Miroslav and Marika Bucek were taking a big risk in 1983 when they defected with their family to Canada from Czechoslovakia but they were determined to forge a better future for their six-year-old daughter Janet and her younger brother Rene.
“My parents knew they would have been shot for what they were doing,” said Janet Dawes. “They were prepared to make the ultimate sacrifice for my brother and I.”
The family settled in Guelph where Dawes attended Bishop Macdonell Catholic High School.
“I was in the last graduating class at the old Bishop Mac building on Norfolk Street before they tore it down,” she said.
When Dawes was 17-years-old she developed a high school crush on her future husband Jason Dawes. They are now the proud parents of two young sons Jack, 3, and Julian, 1.
After high school, Dawes enrolled at the University of Guelph.
The fall of communism in Eastern Europe, including Czechoslovakia five years earlier had led to new civil and economic freedoms her parents could only have dreamed of during their early lives behind the Iron Curtain.
“I spent my summers travelling Europe and the Middle East,” said Dawes. “The Lebanese make some of the best food in the world. Where I was staying I had a view beyond the Lebanese border where all the military conflict was going on.”
Dawes decided early in life that she wanted to help improve the lives of others.
“I was going to be a doctor before realizing how squeamish I was,” she said. “I had to mentally prepare myself each time before the labs. There is a big difference between working with cadavers and treating living, breathing people. I knew this was not going to work.”
Nevertheless, she stuck it out and earned an undergrad degree in biological science.
“I had to finish,” she said. “I had gone too far. I was the only one in my close circle of classmates that graduated.”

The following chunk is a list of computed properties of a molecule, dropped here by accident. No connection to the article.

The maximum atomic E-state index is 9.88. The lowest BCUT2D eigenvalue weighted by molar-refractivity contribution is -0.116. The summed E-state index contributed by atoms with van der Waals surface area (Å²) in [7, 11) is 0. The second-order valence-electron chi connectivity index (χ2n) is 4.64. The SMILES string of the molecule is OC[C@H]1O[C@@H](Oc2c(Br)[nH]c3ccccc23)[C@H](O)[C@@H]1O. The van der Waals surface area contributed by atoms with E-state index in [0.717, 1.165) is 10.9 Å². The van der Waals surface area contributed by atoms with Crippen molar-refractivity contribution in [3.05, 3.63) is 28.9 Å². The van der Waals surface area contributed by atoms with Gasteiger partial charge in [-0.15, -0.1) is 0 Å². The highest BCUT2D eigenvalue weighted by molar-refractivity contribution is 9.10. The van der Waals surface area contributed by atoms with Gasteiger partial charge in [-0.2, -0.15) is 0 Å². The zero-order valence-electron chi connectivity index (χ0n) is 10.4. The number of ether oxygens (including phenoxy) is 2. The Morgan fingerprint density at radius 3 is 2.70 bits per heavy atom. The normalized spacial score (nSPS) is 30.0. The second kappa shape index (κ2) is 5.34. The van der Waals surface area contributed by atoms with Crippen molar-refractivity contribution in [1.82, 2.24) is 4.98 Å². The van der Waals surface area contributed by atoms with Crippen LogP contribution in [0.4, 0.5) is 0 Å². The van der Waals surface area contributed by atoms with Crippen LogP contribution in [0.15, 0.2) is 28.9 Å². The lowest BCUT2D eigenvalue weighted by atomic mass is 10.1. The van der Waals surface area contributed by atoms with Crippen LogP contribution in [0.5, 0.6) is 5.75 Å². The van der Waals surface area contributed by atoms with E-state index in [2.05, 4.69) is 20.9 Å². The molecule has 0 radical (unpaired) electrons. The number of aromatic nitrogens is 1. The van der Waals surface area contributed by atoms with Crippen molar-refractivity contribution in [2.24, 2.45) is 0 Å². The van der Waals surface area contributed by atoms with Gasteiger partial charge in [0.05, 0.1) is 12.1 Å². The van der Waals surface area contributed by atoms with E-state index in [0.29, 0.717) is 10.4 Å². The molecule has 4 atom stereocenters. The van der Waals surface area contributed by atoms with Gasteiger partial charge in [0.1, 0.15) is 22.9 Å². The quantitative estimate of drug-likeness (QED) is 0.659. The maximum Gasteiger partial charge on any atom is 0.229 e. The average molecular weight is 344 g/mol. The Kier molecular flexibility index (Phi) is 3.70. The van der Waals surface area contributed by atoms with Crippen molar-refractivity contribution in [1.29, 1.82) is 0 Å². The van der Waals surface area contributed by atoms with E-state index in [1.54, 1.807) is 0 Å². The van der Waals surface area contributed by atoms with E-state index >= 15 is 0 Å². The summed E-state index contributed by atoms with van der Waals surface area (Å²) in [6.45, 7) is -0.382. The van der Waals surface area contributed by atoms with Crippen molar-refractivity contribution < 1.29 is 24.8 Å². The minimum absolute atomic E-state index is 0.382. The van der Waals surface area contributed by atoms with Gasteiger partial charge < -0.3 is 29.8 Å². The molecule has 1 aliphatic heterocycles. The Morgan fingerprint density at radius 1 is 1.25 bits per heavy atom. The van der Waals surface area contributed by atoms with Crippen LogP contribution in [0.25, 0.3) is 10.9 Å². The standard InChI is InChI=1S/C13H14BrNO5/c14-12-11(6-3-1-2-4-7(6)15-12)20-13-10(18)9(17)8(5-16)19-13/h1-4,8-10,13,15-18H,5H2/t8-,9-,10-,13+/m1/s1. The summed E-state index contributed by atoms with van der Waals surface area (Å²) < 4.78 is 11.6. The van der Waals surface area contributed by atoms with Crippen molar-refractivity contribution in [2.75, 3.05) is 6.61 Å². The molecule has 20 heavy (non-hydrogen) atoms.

She didn’t go on to practice medicine but she gained valuable skills and experience that would shape her work and life philosophy. One major lesson she learned is familiar to many students experiencing their first real taste of freedom.
“I got a wakeup call when my OSAP bill arrived and I realized I had $50,000 in student debt,” said Dawes. “I decided I wasn’t going to be a statistic. I started reading every book I could find in the library because it was free. I followed the economic advice I found and I was debt free in four years.”
The experience opened new opportunities for her.
“I fell in love with economics and went back to school,” she said. “I took on a full course load online and was also working 60 hours a week as a retail manager.”
She got her license to sell investment vehicles and worked at Scotiabank for seven years before becoming an associate investment advisor with Green Private Wealth Counsel.
“Banks are in the business of giving you credit,” said Dawes. “I am in the business of making you money and I don’t make money if you don’t.”
Her work with Green also allows her to utilize elements of her medical training.
“I loved psychology in school,” said Dawes. “I look at behavioural problems people have with money. My mission is to change one’s financial trajectory for the better.”
She is especially interested in helping women who are assuming more economic responsibility for family finances.
“Studies show that 90 per cent of the decisions will be made by women because in most cases they are outliving their spouses,” she said. “I know what it feels like to be in debt. Debt needs to be used appropriately and that is something most people don’t know how to do.”
She wants to help people remove obstacles to their happiness.“Obstacles are what you see when you take your eyes off the road,” said Dawes. “I want to help people find their way and stand on their own two feet.”